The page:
FLORIDA, June 26, 2012 — Free trade is something that we hear a lot about these days.
Everyone from the urban canyons of Wall Street to the corridors of Washington to the airwaves of talk radio seems to be in favor of it. Most say that it will open new doors for America. They claim the opportunities we will be afforded are simply too good to miss out on.
As with any arrangement which appears to be all milk and honey, this sort of rhetoric should raise a row of red flags.
What does free trade really mean for our economy? What, specifically, does it have to offer? Is it honestly the best way forward? Are there any alternatives?
Ian Fletcher, the senior economist at the Coalition for a Prosperous America, certainly thinks so. One of today’s most prominent advocates for a trade policy that benefits American interests first and foremost, he and I had a lengthy discussion about NAFTA, Ron Paul libertarianism, the Great Recession, and much more.
What did he have to say, specifically? Read on and find out.
Joseph F. Cotto: Today, many people tend to confuse the concepts of free markets, free trade, and fair trade with one another. How would you describe each?
Ian Fletcher: “Free markets,” like most political terms, can be debated, but it basically just means capitalism without government regulation or private monopolies. “Free trade” means there are no taxes on imported goods greater than those levied on domestic goods, and no quotas or other restrictions to block imports. Obviously these are both purist concepts that don’t literally apply in the real world, and what people mean when they use these terms is minimal regulation and minimal barriers to trade.
“Fair trade” is an entirely different matter, as there are many different concepts of fairness. I would say fair trade means, above all, genuine reciprocity: when the U.S. opens its markets to foreign nations, they extend us the same privilege, for real and not just on paper—which is not what tends to happen now. Fair trade would thus mean an end to the mercantilism of foreign nations like China, where they game the system to run up huge trade surpluses against us. People further left than me, like Ralph Nader, would probably say fair trade has to involve not allowing trade to increase income inequality in this country, which is a legitimate concern because “free” trade has been doing that in recent decades.
Cotto: Prominent economists and politicians often say that free trade will only benefit America in the long run. You beg to differ. Why is this?
Fletcher: For a start, economic history simply does not support the proposition that free trade is best. The U.S. was an avowedly protectionist country for most of its history, during which time it turned from a Third World backwater to the greatest industrial power in history. The same pattern, rising to economic greatness under protectionism, has also been true for nations like Britain, Germany, Japan, Korea, and now China. So the hard data is against the free traders. And when you look into the economics underlying this fact, you discover pretty quickly that free trade can only really be best if the absolutely pure 100% free-market model of a successful economy is true. And that’s not something that anybody—Left, Right, or center—has practiced in domestic economics for decades now, whatever rhetoric they may employ. There’s a good reason for that: market purism doesn’t work. We don’t have a pure 19th-century laissez faire robber baron economy domestically, so why should we have one internationally? We’ve learned the hard way, most recently in the financial crisis, that too little regulation can do as much damage as too much.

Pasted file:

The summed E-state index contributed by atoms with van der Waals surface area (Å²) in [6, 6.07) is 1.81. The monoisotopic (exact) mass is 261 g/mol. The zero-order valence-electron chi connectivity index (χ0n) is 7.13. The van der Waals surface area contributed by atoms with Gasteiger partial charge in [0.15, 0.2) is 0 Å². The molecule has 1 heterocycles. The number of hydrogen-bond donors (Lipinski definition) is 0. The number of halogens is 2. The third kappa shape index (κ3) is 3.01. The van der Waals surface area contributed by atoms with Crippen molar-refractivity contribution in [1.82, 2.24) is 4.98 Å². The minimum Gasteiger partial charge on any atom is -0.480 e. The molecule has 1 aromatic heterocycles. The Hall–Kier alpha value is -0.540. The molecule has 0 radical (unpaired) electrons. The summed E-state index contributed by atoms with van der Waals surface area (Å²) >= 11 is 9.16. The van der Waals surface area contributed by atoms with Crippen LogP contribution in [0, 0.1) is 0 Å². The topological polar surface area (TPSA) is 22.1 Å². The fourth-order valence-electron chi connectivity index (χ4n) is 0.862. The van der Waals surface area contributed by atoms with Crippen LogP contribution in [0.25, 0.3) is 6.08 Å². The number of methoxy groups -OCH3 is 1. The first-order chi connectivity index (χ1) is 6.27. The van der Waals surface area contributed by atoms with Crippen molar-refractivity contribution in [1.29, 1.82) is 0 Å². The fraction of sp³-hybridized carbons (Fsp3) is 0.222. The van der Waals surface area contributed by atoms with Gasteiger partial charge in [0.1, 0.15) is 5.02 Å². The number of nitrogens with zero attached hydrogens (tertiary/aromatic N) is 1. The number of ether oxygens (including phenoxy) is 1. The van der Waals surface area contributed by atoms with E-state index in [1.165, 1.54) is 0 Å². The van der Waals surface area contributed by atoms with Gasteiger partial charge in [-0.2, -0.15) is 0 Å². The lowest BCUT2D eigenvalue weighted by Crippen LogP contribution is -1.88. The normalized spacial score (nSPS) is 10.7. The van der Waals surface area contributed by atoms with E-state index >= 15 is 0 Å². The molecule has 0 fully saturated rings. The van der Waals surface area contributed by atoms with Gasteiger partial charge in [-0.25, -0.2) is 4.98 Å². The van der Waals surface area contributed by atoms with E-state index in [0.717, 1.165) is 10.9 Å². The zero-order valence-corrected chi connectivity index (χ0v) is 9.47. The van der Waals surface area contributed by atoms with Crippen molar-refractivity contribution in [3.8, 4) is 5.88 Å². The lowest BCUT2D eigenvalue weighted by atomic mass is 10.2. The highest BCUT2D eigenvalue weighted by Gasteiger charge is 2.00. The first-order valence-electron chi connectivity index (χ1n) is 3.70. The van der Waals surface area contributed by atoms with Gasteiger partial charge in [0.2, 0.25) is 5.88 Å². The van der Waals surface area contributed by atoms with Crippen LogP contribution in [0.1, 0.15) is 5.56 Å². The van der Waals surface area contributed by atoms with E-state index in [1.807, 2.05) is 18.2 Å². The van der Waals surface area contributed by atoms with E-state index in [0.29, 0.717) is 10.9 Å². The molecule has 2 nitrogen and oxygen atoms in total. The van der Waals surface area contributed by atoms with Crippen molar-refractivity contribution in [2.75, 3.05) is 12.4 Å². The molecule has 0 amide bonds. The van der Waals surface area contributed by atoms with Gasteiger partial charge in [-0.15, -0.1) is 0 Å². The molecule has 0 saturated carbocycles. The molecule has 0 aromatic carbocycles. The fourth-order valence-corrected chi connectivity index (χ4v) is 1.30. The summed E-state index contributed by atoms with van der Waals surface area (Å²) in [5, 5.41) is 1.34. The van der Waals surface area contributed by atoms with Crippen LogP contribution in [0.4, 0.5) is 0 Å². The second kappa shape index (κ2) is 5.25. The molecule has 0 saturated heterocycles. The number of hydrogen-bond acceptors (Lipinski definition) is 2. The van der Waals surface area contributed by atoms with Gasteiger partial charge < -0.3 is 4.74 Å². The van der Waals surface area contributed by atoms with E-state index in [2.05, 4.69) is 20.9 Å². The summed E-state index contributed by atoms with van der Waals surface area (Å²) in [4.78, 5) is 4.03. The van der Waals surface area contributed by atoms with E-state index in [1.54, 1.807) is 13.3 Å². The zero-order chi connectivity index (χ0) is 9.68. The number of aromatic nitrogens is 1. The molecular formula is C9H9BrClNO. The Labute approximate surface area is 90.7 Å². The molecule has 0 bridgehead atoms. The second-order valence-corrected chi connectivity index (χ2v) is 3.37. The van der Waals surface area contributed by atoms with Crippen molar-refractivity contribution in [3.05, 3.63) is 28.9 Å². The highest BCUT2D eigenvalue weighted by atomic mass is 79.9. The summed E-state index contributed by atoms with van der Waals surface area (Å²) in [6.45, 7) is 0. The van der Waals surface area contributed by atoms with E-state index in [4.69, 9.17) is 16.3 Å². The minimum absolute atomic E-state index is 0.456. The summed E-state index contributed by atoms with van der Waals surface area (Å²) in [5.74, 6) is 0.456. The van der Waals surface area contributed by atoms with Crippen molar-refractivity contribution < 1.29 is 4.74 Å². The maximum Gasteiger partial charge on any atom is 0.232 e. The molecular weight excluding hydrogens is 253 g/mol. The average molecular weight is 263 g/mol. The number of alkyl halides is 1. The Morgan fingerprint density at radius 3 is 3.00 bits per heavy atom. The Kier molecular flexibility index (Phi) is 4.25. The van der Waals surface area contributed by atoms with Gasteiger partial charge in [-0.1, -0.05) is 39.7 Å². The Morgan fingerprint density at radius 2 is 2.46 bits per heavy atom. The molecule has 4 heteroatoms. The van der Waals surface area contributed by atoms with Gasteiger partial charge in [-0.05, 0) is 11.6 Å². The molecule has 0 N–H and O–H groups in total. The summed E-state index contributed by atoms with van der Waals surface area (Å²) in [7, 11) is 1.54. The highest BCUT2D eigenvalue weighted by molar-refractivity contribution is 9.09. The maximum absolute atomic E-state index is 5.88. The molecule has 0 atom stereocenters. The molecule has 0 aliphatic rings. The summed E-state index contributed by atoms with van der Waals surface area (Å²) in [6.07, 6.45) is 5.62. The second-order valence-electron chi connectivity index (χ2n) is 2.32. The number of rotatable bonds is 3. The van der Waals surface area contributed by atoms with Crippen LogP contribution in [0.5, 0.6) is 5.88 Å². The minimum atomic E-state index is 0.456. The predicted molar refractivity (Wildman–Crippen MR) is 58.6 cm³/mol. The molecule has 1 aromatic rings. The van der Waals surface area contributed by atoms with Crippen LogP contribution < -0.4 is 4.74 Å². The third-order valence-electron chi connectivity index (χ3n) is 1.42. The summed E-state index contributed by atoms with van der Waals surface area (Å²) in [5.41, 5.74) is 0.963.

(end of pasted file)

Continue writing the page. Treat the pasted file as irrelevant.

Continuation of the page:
We need to extend that lesson to international trade. The economic theories, like David Ricardo’s famous Theory of Comparative Advantage, that supposedly prove free trade is best, are riddled with loopholes, which are actually quite well-documented. They assume you don’t have chronic trade deficits. They assume prices perfectly reflect value, that you have no so-called externalities. They assume no unemployment. They assume no short-term thinking, no debt binges, no bubbles. They assume no international capital mobility. They assume free trade doesn’t help your foreign rivals take your industries away from you. They assume that short-term economic efficiency is the origin of long-term economic growth—which it isn’t.
Cotto: Libertarian economic theorists tend to believe that trade deficits are of minimal importance. What is your opinion on the subject? Do these deficits really have a great impact on America’s economy?
Fletcher: Libertarianism is not a school of economics. It is a philosophical position that says maximizing freedom is always the right thing to do, in economics and every other policy arena. Libertarians are entitled to believe any philosophy they like, but political ideology and economics are simply not the same thing. Trade deficits are important because there is no free lunch in this world. When we import more than we export, we are consuming more than we are producing, and the difference has to come from somewhere. It comes from selling off our accumulated national wealth and from sinking deeper into debt. Americans are worse off because we own less and owe more. Libertarians are indifferent to this because they say, “Hey, we freely chose to live irresponsibly. So it must be OK.” But freely choosing to stick your head in the oven doesn’t mean it won’t kill you.
What about NAFTA? How are those new free trade agreements with South Korea and several Latin American countries going to play out for the United States? China and its currency manipulation schemes are wrecking havoc on our trade deficit; is there any way to seriously address this?
Stay tuned for part two.
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